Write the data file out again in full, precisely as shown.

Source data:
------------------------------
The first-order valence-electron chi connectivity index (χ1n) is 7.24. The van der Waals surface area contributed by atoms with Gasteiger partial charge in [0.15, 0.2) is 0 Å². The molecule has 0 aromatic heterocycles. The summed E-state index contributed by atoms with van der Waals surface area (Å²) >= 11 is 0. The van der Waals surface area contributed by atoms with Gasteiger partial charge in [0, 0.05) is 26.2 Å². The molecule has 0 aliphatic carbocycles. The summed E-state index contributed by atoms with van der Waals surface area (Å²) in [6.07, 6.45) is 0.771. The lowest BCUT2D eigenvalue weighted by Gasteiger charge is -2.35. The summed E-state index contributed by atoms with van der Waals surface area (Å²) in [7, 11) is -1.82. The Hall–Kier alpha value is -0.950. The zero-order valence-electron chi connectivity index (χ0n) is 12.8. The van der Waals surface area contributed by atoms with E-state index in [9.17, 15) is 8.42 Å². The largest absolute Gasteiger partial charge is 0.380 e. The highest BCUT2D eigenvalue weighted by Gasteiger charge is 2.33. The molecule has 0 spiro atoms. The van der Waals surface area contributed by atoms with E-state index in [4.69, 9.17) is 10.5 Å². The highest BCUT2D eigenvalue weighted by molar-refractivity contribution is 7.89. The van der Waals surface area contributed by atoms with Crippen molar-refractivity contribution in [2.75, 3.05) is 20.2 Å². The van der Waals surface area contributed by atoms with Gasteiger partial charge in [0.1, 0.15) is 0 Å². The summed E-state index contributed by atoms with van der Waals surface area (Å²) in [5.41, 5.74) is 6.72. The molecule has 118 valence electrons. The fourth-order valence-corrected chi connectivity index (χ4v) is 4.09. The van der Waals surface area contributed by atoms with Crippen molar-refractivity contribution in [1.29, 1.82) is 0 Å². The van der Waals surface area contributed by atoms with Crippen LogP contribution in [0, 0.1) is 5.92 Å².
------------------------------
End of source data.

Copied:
The first-order valence-electron chi connectivity index (χ1n) is 7.24. The van der Waals surface area contributed by atoms with Gasteiger partial charge in [0.15, 0.2) is 0 Å². The molecule has 0 aromatic heterocycles. The summed E-state index contributed by atoms with van der Waals surface area (Å²) >= 11 is 0. The van der Waals surface area contributed by atoms with Gasteiger partial charge in [0, 0.05) is 26.2 Å². The molecule has 0 aliphatic carbocycles. The summed E-state index contributed by atoms with van der Waals surface area (Å²) in [6.07, 6.45) is 0.771. The lowest BCUT2D eigenvalue weighted by Gasteiger charge is -2.35. The summed E-state index contributed by atoms with van der Waals surface area (Å²) in [7, 11) is -1.82. The Hall–Kier alpha value is -0.950. The zero-order valence-electron chi connectivity index (χ0n) is 12.8. The van der Waals surface area contributed by atoms with E-state index in [9.17, 15) is 8.42 Å². The largest absolute Gasteiger partial charge is 0.380 e. The highest BCUT2D eigenvalue weighted by Gasteiger charge is 2.33. The molecule has 0 spiro atoms. The van der Waals surface area contributed by atoms with E-state index in [4.69, 9.17) is 10.5 Å². The highest BCUT2D eigenvalue weighted by molar-refractivity contribution is 7.89. The van der Waals surface area contributed by atoms with Crippen molar-refractivity contribution in [2.75, 3.05) is 20.2 Å². The van der Waals surface area contributed by atoms with Gasteiger partial charge in [0.1, 0.15) is 0 Å². The summed E-state index contributed by atoms with van der Waals surface area (Å²) in [5.41, 5.74) is 6.72. The molecule has 118 valence electrons. The fourth-order valence-corrected chi connectivity index (χ4v) is 4.09. The van der Waals surface area contributed by atoms with Crippen molar-refractivity contribution in [1.29, 1.82) is 0 Å². The van der Waals surface area contributed by atoms with Crippen LogP contribution in [0, 0.1) is 5.92 Å².